The multidimensional concept of animal welfare includes physical health, good emotional state, and appropriate behavior of the animals. The most recent methods for its assessment are inspired by the Welfare Quality, a project compiling animal-, resource-, and management-based measures. Recently, animal welfare assessment has also considered the human factor in a so-called “One Welfare” approach. The One Welfare framework highlights the interconnections between animal welfare, human well-being, and the environment. The concept seems to fit particularly well to mountain areas where the relationship between human, animals, and the environment is stronger. In such disadvantaged areas, farmers' well-being plays a key role in maintaining livestock farming profitably and sustainably. This study aims to investigate the relationship between farmers' satisfaction, animal welfare outcomes, and overall farm performance in 69 small-scale dairy farms in the Eastern Alps. Animal welfare assessment consisted of animal-based measures and was performed using the methodology proposed by the European Food Safety Authority for this type of farm. Moreover, the farmers were interviewed to retrieve data on farm characteristics and on their level of satisfaction toward workload, land organization, relationship with the agricultural/non-agricultural community, and the future of local agriculture. The results show that good animal welfare can be obtained in a mountain farming system. Clinical indicators show a low prevalence of diseases and of very lean cows as opposed to integument alterations. The workload is not perceived as a problem in traditional farms (i.e., tie-stall and with no participation in quality-certification schemes). Animal welfare is higher in those farms where farmers have a positive engagement with both the agricultural and non-agricultural community and where farmers are satisfied with their land organization. A One Welfare approach could be applied on a larger scale to fully understand the links between animal and human well-being in mountain areas.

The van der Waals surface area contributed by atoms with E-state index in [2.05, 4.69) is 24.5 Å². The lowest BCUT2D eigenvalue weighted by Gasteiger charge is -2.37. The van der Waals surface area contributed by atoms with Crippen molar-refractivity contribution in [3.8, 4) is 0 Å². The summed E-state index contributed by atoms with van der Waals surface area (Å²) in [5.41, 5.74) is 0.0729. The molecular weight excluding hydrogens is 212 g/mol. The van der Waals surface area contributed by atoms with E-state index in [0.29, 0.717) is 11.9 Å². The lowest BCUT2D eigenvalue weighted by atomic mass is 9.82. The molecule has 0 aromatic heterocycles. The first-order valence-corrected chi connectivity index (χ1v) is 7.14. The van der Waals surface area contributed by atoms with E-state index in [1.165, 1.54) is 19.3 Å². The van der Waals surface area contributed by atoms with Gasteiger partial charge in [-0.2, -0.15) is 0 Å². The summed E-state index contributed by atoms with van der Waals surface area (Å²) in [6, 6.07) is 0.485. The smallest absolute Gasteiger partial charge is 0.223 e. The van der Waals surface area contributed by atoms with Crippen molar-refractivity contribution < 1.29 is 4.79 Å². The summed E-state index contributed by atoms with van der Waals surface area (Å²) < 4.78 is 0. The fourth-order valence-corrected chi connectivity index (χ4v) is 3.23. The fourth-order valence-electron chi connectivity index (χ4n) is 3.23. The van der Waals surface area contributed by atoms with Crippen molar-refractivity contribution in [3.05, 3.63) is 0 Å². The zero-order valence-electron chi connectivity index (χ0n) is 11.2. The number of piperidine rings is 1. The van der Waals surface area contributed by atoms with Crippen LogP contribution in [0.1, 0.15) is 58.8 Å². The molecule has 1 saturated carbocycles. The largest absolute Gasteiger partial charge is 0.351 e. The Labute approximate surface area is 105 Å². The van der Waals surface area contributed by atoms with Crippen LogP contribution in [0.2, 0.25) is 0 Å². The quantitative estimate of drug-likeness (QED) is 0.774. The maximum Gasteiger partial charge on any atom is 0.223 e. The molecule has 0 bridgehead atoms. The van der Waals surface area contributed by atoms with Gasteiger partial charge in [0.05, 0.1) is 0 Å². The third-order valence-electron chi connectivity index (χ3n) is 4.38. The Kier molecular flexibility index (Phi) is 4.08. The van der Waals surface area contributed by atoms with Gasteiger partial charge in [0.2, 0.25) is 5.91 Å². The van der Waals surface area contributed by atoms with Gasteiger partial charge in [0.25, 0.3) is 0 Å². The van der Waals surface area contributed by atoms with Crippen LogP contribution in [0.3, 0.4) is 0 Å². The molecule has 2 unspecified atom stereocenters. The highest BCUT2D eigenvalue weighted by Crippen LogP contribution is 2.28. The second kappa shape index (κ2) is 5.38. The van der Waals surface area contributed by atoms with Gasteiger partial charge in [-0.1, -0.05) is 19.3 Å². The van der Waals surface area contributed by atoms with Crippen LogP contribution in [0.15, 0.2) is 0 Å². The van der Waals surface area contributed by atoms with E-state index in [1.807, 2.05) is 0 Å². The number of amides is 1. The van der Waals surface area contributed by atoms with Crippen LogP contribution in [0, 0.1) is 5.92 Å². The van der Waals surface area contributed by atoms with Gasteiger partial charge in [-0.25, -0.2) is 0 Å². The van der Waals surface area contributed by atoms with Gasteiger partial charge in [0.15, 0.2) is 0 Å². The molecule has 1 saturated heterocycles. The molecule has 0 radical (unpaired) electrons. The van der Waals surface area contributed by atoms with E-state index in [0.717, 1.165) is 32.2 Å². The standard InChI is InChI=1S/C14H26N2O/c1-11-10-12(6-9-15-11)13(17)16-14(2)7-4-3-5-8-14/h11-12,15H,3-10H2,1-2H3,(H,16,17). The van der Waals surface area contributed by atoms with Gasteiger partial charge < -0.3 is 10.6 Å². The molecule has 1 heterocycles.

Animal Welfare and Farmers' Satisfaction in Small-Scale Dairy Farms in the Eastern Alps: A “One Welfare” Approach

Corazzin M.;Bovolenta S.
2021

Abstract

The multidimensional concept of animal welfare includes physical health, good emotional state, and appropriate behavior of the animals. The most recent methods for its assessment are inspired by the Welfare Quality, a project compiling animal-, resource-, and management-based measures. Recently, animal welfare assessment has also considered the human factor in a so-called “One Welfare” approach. The One Welfare framework highlights the interconnections between animal welfare, human well-being, and the environment. The concept seems to fit particularly well to mountain areas where the relationship between human, animals, and the environment is stronger. In such disadvantaged areas, farmers' well-being plays a key role in maintaining livestock farming profitably and sustainably. This study aims to investigate the relationship between farmers' satisfaction, animal welfare outcomes, and overall farm performance in 69 small-scale dairy farms in the Eastern Alps. Animal welfare assessment consisted of animal-based measures and was performed using the methodology proposed by the European Food Safety Authority for this type of farm. Moreover, the farmers were interviewed to retrieve data on farm characteristics and on their level of satisfaction toward workload, land organization, relationship with the agricultural/non-agricultural community, and the future of local agriculture. The results show that good animal welfare can be obtained in a mountain farming system. Clinical indicators show a low prevalence of diseases and of very lean cows as opposed to integument alterations. The workload is not perceived as a problem in traditional farms (i.e., tie-stall and with no participation in quality-certification schemes). Animal welfare is higher in those farms where farmers have a positive engagement with both the agricultural and non-agricultural community and where farmers are satisfied with their land organization. A One Welfare approach could be applied on a larger scale to fully understand the links between animal and human well-being in mountain areas.
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Utilizza questo identificativo per citare o creare un link a questo documento: http://hdl.handle.net/11390/1218100
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